So how does this work? Firstly, most of us aren’t really aware of where our Calories are coming from. We think we know, but we are often wrong. Once you see the details, it allows you to make better choices. Seeing your portion sizes written down makes you wonder about whether you really enjoyed those last few mouthfuls or whether you were just eating them to clear the plate.

On top of that, it forces you to accept the reality of what you are eating. If you have to write it down, it becomes real. One of the primary reasons people get fatter is the internal rationalisation of “it’s just a biscuit” or “I have had a long day so I deserve a glass of wine”. We can always find reasons to justify eating unhealthy things. That’s fine, as long as we aren’t pretending that it doesn’t count.

What do I do with the numbers?

Just having the numbers helps, but you can put them to work. Try keeping a calorie count for a week to give you a good indication of your average calorie intake. At the same time, you should be measuring your weight, and ideally your body fat percentage too, on a regular basis (once per week is fine).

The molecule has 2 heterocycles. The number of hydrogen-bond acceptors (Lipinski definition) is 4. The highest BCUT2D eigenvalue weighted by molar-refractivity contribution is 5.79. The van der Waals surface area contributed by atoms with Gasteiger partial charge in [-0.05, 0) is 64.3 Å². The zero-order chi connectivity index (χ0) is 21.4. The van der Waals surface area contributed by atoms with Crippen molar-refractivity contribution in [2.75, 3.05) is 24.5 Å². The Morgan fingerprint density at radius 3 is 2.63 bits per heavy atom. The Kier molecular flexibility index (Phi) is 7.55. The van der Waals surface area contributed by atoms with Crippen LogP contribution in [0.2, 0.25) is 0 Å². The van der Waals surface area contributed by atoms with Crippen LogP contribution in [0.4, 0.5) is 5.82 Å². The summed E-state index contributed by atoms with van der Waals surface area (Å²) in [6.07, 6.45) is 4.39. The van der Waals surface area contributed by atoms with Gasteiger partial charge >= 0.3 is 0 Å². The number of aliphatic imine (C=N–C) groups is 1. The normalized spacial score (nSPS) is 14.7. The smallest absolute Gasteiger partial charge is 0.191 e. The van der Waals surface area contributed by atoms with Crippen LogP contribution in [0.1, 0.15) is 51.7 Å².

If you find that you aren’t getting the results that you were expecting, you can now adjust your calorie intake accordingly. For example, if you were hoping to lose fat but have stayed the same weight, then you could try dropping your calorie intake by 10% (usually 2-300 calories). I wouldn’t recommend any more than that. Having an all year beach body is about developing your body slowly and steadily into a permanently awesome physique, not going on yo-yo diets. Alternatively, if you are feeling motivated, you could add in enough cardio to burn those 2-300 calories per day (this is the healthier option as long as you aren’t over doing it!).

Don’t forget that your body will quickly adapt to its new intake, especially if you are losing fat. Over time your body becomes more efficient and needs less calories to function and do exercise. This is why you may find that you need to re-evaluate your calorie intake every few weeks to keep on track.